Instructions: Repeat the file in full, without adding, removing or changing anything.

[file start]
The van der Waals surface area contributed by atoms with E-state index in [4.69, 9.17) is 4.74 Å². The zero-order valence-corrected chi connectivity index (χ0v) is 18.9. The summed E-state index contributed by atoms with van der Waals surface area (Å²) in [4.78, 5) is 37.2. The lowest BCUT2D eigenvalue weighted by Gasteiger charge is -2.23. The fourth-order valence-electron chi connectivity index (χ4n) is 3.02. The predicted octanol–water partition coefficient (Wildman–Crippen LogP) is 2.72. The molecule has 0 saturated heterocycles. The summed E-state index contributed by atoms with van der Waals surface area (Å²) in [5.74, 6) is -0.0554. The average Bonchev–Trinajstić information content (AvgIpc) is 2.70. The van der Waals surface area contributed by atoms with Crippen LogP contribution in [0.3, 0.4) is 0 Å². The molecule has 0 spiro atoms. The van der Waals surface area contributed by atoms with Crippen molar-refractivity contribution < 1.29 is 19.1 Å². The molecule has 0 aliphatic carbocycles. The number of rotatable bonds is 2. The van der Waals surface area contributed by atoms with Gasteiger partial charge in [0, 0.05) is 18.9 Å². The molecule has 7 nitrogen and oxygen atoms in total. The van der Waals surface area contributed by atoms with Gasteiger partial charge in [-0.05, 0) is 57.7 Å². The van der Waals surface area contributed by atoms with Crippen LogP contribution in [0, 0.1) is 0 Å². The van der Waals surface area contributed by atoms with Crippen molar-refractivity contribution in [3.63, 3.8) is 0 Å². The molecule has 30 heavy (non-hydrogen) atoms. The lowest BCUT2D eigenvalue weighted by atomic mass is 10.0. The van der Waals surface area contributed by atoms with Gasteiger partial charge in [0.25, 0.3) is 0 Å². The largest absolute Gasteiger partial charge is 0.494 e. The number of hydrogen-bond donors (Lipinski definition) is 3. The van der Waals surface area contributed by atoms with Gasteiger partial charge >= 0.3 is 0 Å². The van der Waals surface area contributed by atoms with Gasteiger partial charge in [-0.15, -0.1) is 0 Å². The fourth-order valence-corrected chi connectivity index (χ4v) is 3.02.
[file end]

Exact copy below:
The van der Waals surface area contributed by atoms with E-state index in [4.69, 9.17) is 4.74 Å². The zero-order valence-corrected chi connectivity index (χ0v) is 18.9. The summed E-state index contributed by atoms with van der Waals surface area (Å²) in [4.78, 5) is 37.2. The lowest BCUT2D eigenvalue weighted by Gasteiger charge is -2.23. The fourth-order valence-electron chi connectivity index (χ4n) is 3.02. The predicted octanol–water partition coefficient (Wildman–Crippen LogP) is 2.72. The molecule has 0 saturated heterocycles. The summed E-state index contributed by atoms with van der Waals surface area (Å²) in [5.74, 6) is -0.0554. The average Bonchev–Trinajstić information content (AvgIpc) is 2.70. The van der Waals surface area contributed by atoms with Crippen LogP contribution in [0.3, 0.4) is 0 Å². The molecule has 0 spiro atoms. The van der Waals surface area contributed by atoms with Crippen molar-refractivity contribution < 1.29 is 19.1 Å². The molecule has 0 aliphatic carbocycles. The number of rotatable bonds is 2. The van der Waals surface area contributed by atoms with Gasteiger partial charge in [0, 0.05) is 18.9 Å². The molecule has 7 nitrogen and oxygen atoms in total. The van der Waals surface area contributed by atoms with Gasteiger partial charge in [-0.05, 0) is 57.7 Å². The van der Waals surface area contributed by atoms with Crippen LogP contribution in [0, 0.1) is 0 Å². The van der Waals surface area contributed by atoms with Crippen molar-refractivity contribution in [3.63, 3.8) is 0 Å². The molecule has 30 heavy (non-hydrogen) atoms. The lowest BCUT2D eigenvalue weighted by atomic mass is 10.0. The van der Waals surface area contributed by atoms with Gasteiger partial charge in [0.25, 0.3) is 0 Å². The largest absolute Gasteiger partial charge is 0.494 e. The number of hydrogen-bond donors (Lipinski definition) is 3. The van der Waals surface area contributed by atoms with Gasteiger partial charge >= 0.3 is 0 Å². The van der Waals surface area contributed by atoms with Gasteiger partial charge in [-0.15, -0.1) is 0 Å². The fourth-order valence-corrected chi connectivity index (χ4v) is 3.02.